The Norwegian government, often hostile to Israel, demanded its money back. Foreign Minister Borge Brende said, “The glorification of terrorist attacks is completely unacceptable… Norway will not allow itself to be associated with institutions that take the names of terrorists in this way. We will not accept the use of Norwegian aid funding for such purposes.”
And right behind him was the office of the Secretary General of the UN, proclaiming:
“The United Nations disassociated itself from the Center once it learned the offensive name chosen for it and will take measures to ensure that such incidents do not take place in the future. The glorification of terrorism, or the perpetrators of heinous terrorist acts, is unacceptable under any circumstances. The UN has repeatedly called for an end to incitement to violence and hatred as they present one of the obstacles to peace.”
It may be the first time Palestinian behavior was specifically named as an “obstacle to peace,” and, perhaps, the first time the PA was denounced in the UN for terrorism.
And then Denmark. Following a meeting with Prime Minister Netanyahu, the Danish Foreign Ministry announced a “comprehensive review” of Danish donations to the Palestinian Authority.
“We must be sure that Danish aid helps to advance human rights in the Palestinian territories in a positive manner. It is possible that in wake of the examination we will be forced to stop our support of a number of Palestinian organizations. Until this examination is complete we won’t sign any new grants for Palestinian organizations.”
Even UNRWA, often Israel’s nemesis in the territories, may have had enough. Last year, a panel of experts determined — not for the first time — that the textbooks used by the Palestinian Authority venerate violence and martyrdom. Such complaints are generally ignored, but UNRWA spokesman Chris Gunness has announced:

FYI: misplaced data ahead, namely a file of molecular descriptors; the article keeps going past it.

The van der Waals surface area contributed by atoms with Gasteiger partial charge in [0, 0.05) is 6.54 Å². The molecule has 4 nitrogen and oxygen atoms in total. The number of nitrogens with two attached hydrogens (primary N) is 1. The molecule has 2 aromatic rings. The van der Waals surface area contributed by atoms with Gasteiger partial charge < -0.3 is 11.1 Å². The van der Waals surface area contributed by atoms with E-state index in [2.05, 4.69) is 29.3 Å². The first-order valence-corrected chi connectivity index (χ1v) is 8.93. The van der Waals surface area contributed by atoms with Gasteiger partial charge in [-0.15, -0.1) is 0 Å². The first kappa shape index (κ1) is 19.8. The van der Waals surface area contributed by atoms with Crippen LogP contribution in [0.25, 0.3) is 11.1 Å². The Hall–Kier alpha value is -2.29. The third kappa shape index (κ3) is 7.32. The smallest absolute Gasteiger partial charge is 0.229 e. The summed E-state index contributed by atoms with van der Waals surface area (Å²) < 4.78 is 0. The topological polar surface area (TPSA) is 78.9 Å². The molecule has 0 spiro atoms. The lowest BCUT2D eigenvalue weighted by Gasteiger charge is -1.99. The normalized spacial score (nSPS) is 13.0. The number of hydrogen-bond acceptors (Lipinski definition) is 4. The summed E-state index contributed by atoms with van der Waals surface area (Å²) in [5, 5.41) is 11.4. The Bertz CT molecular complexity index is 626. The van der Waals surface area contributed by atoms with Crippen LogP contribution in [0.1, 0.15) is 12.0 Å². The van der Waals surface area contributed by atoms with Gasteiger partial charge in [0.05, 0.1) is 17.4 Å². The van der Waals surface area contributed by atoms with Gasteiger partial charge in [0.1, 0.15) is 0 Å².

“It is UNRWA policy to review, and where appropriate enrich the official PA textbooks, curricula and other learning materials used in UNRWA schools to ensure compliance with UN values and principles. In addition, since 2000 UNRWA has taught in all our schools our own supplementary ‘Human Rights, Conflict Resolution and Tolerance’ curriculum aimed at strengthening respect for human rights and fundamental freedoms and promoting understanding, tolerance and gender equality.”
The PA was not happy and tried to justify teaching that Jews have no connection to the land and that Palestinian children have a right and a duty to destroy it. “Any distortion of the Palestinian curriculum is a flagrant violation of the laws of the host country, and any change to any letter to appease any party is a betrayal of the Palestinian narrative and the right of the Palestinian people under occupation to preserve its identity and struggle.”
As the Palestinians try to preserve a phony narrative, the rest of the world may be moving on. The next sound you hear may well be the bridge. Crashing.
And so it is. This week, Israel’s ambassador to the U.N., Danny Danon, was elected vice president of the upcoming session of the U.N. General Assembly. He will chair meetings of the G.A. and take part in setting its agenda and overseeing the rules during sessions.